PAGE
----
Tag Archives: social prescribing

1,000 link workers to be recruited to support social prescribing roll-out

NHS England has this week announced plans to recruitment  1,000 ‘link workers’ to help patients live fitter, healthier lives and combat anxiety, loneliness and depression.

Around half of GP appointments are not directly related to medical conditions and growing evidence shows that referrals to community services such as exercise or art classes  – known as social prescribing – can boost health and wellbeing.

The recruitment of 1,000 link workers is part of NHS England’s plans to expand social prescribing.  Link workers will be able to give people time to talk about what matters to them and support them to find suitable activities that are a better alternative to medication as part of a step change in the provision of ‘personalised care’.

The blueprint for Universal Personalised Care, which will also free up GPs to deal with patients who really need them, is due to approved by the NHS England Board later this week.

The NHS Long Term Plan will see GPs surgeries big and small will work to support each other in around 1,400 Primary Care Networks covering the country, with each network having access to a social prescriber link worker and NHS England agreeing to fund their salaries in full.

By 2023-24, social prescribers will be handling around 900,000 patient appointments a year.

Dr Nikita Kanani, NHS England’s Acting Medical Director of Primary Care, said: “We will be recruiting a substantial number of people to support general practitioners over the next five years, to help ease the workload and pressures that we know general practice is under. But we see the network of social prescribers as a fundamental change to the way primary care operates and vital to the future. Recruiting social prescriber link workers will be a priority target as a part of the Universal Care Plan.”

The expansion of social prescribing is backed by family doctors and comes alongside plans to expand the primary care workforce as outlined in the NHS Long Term Plan.

James Sanderson, NHS England’s Director of Personalised Care, said: “A further 2.5 million people will benefit from personalised  care by 2024. A one-size-fits-all health and care system simply cannot meet the increasing complexity of people’s needs and expectations, so we’re setting out how people who live with multiple long term conditions can expect the same choice and control over their mental and physical health that they have come to expect in every other aspect of their life.”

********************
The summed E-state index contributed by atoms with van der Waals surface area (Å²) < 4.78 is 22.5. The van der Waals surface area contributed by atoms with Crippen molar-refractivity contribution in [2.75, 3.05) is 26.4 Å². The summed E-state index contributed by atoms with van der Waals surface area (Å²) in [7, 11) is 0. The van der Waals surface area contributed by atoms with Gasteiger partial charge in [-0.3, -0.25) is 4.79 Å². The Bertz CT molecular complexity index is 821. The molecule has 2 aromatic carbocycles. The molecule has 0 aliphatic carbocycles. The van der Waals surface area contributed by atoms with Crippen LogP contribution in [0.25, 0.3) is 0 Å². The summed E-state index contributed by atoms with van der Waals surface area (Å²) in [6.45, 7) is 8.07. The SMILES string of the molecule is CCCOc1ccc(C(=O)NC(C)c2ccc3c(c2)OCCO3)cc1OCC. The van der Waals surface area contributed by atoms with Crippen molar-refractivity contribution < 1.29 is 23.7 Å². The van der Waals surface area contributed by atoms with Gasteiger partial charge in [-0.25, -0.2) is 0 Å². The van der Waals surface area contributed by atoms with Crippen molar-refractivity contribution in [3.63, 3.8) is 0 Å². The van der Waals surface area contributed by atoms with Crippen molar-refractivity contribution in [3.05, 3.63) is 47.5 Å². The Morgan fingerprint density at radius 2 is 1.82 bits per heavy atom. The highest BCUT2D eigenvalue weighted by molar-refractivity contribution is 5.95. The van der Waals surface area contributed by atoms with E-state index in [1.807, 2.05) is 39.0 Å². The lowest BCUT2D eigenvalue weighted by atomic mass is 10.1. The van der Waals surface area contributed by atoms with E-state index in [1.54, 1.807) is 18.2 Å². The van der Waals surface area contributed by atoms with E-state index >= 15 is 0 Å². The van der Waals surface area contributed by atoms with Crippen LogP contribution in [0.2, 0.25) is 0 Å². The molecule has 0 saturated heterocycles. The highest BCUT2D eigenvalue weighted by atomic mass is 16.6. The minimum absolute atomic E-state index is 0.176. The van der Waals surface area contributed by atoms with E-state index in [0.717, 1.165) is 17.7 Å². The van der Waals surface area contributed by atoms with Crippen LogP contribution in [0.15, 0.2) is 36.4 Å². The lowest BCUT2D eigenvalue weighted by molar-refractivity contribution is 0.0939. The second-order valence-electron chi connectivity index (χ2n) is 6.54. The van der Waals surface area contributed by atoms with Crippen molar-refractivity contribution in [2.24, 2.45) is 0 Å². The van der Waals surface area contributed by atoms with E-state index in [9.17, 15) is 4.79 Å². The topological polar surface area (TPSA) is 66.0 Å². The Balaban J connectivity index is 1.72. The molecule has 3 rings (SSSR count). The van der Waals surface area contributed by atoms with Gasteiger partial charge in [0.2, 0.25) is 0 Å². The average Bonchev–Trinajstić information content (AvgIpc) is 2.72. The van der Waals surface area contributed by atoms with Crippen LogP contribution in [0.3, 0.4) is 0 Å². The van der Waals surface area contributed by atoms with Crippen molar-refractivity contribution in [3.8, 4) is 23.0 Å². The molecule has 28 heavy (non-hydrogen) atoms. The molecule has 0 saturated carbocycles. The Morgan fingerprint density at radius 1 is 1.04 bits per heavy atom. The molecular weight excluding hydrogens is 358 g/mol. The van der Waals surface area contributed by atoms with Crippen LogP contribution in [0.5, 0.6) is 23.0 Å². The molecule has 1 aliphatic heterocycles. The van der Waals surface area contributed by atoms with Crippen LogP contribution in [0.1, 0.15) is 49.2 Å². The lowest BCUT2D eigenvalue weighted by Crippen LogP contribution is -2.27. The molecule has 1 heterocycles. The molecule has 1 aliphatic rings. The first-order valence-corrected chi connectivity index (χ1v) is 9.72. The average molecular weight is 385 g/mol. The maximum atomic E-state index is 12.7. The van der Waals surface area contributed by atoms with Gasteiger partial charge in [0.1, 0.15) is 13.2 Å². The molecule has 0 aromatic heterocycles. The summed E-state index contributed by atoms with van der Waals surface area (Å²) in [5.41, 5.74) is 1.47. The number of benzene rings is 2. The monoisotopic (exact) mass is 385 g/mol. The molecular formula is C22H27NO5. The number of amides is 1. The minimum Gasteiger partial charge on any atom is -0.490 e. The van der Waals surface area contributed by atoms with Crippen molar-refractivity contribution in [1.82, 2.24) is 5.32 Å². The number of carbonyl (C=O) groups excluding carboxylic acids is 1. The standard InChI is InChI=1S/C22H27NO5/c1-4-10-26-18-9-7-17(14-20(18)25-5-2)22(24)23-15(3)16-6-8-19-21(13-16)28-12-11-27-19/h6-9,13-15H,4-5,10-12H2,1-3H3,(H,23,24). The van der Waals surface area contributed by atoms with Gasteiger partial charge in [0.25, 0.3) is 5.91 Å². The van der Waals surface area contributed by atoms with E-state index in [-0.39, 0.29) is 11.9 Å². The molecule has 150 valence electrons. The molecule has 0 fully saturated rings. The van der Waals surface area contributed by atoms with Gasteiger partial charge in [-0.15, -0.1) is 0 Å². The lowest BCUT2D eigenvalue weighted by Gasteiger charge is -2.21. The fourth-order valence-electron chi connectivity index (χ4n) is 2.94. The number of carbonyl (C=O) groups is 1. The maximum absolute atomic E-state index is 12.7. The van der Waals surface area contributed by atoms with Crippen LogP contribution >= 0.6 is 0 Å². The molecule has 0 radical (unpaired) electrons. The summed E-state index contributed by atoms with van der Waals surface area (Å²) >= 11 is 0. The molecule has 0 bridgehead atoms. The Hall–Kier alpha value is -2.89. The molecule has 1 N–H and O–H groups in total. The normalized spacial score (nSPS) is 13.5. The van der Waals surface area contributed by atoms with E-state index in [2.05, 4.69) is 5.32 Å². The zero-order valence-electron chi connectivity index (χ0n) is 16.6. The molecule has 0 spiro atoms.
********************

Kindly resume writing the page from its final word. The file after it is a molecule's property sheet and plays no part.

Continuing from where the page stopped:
“Social Prescribing is an important component of the NHS comprehensive model of Personalised Care and there is emerging evidence that it can lead to a range of positive health and wellbeing outcomes for people, such as improved quality of life and emotional wellbeing. The aim is that social prescribing schemes lead to a substantial reduction in the use of NHS services, including GP attendances.”

Dr Richard Vautrey, BMA GP committee chair said: “Every day, GPs see a large number of patients with a broad range of health conditions. But often, those who come to see their GP will have complex underlying reasons for doing so, not always medical and often linked to social and domestic circumstances which affect their physical and mental wellbeing.

“Good access to professionals who can link patients to local services and activities – such as community support groups and classes – can be of great benefit to patients, actively involving them in their own care and improving their longer-term wellbeing. This should also allow GPs to focus their time and expertise on treating people’s more immediate or acute health needs.

“GPs and their teams are under a huge amount of pressure to deliver high quality care to a rising population with increasingly complex needs, and therefore it is vital, now more than ever, that patients are able to see the right healthcare or support professional for them within a reasonable timeframe. The BMA has long-backed social prescribers supporting the general practice team, and this commitment to roll them out across the country is very welcome.”

The NHS Long Term Plan is the first time in the NHS’ 70 year history when there will be a new guarantee that investment in primary, community and mental health care will grow faster than the growing overall NHS budget.